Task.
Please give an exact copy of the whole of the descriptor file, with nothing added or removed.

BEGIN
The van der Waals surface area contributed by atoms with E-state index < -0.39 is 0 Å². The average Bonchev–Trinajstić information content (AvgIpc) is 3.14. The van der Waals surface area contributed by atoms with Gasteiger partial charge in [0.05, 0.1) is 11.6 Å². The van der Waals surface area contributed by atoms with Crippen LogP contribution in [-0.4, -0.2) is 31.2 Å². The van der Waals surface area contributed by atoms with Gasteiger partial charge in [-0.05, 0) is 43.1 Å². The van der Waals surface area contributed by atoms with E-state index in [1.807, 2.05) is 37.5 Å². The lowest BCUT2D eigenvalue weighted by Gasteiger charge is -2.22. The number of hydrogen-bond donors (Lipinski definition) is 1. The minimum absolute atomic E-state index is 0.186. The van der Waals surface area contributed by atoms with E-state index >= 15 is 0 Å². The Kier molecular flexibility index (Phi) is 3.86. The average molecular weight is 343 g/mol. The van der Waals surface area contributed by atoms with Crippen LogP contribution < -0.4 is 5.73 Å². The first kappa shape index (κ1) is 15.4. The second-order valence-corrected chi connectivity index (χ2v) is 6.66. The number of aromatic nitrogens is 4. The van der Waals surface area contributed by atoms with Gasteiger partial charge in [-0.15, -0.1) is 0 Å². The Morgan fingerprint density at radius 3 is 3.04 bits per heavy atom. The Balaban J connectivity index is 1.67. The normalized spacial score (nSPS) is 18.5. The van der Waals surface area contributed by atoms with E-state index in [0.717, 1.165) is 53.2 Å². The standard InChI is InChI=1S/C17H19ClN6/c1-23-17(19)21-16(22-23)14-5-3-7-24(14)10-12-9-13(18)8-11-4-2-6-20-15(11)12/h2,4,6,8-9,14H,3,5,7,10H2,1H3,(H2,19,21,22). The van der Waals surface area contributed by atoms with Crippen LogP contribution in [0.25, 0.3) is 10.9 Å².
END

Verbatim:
The van der Waals surface area contributed by atoms with E-state index < -0.39 is 0 Å². The average Bonchev–Trinajstić information content (AvgIpc) is 3.14. The van der Waals surface area contributed by atoms with Gasteiger partial charge in [0.05, 0.1) is 11.6 Å². The van der Waals surface area contributed by atoms with Crippen LogP contribution in [-0.4, -0.2) is 31.2 Å². The van der Waals surface area contributed by atoms with Gasteiger partial charge in [-0.05, 0) is 43.1 Å². The van der Waals surface area contributed by atoms with E-state index in [1.807, 2.05) is 37.5 Å². The lowest BCUT2D eigenvalue weighted by Gasteiger charge is -2.22. The number of hydrogen-bond donors (Lipinski definition) is 1. The minimum absolute atomic E-state index is 0.186. The van der Waals surface area contributed by atoms with E-state index >= 15 is 0 Å². The Kier molecular flexibility index (Phi) is 3.86. The average molecular weight is 343 g/mol. The van der Waals surface area contributed by atoms with Crippen LogP contribution < -0.4 is 5.73 Å². The first kappa shape index (κ1) is 15.4. The second-order valence-corrected chi connectivity index (χ2v) is 6.66. The number of aromatic nitrogens is 4. The van der Waals surface area contributed by atoms with Gasteiger partial charge in [-0.15, -0.1) is 0 Å². The Morgan fingerprint density at radius 3 is 3.04 bits per heavy atom. The Balaban J connectivity index is 1.67. The normalized spacial score (nSPS) is 18.5. The van der Waals surface area contributed by atoms with E-state index in [0.717, 1.165) is 53.2 Å². The standard InChI is InChI=1S/C17H19ClN6/c1-23-17(19)21-16(22-23)14-5-3-7-24(14)10-12-9-13(18)8-11-4-2-6-20-15(11)12/h2,4,6,8-9,14H,3,5,7,10H2,1H3,(H2,19,21,22). The van der Waals surface area contributed by atoms with Crippen LogP contribution in [0.25, 0.3) is 10.9 Å².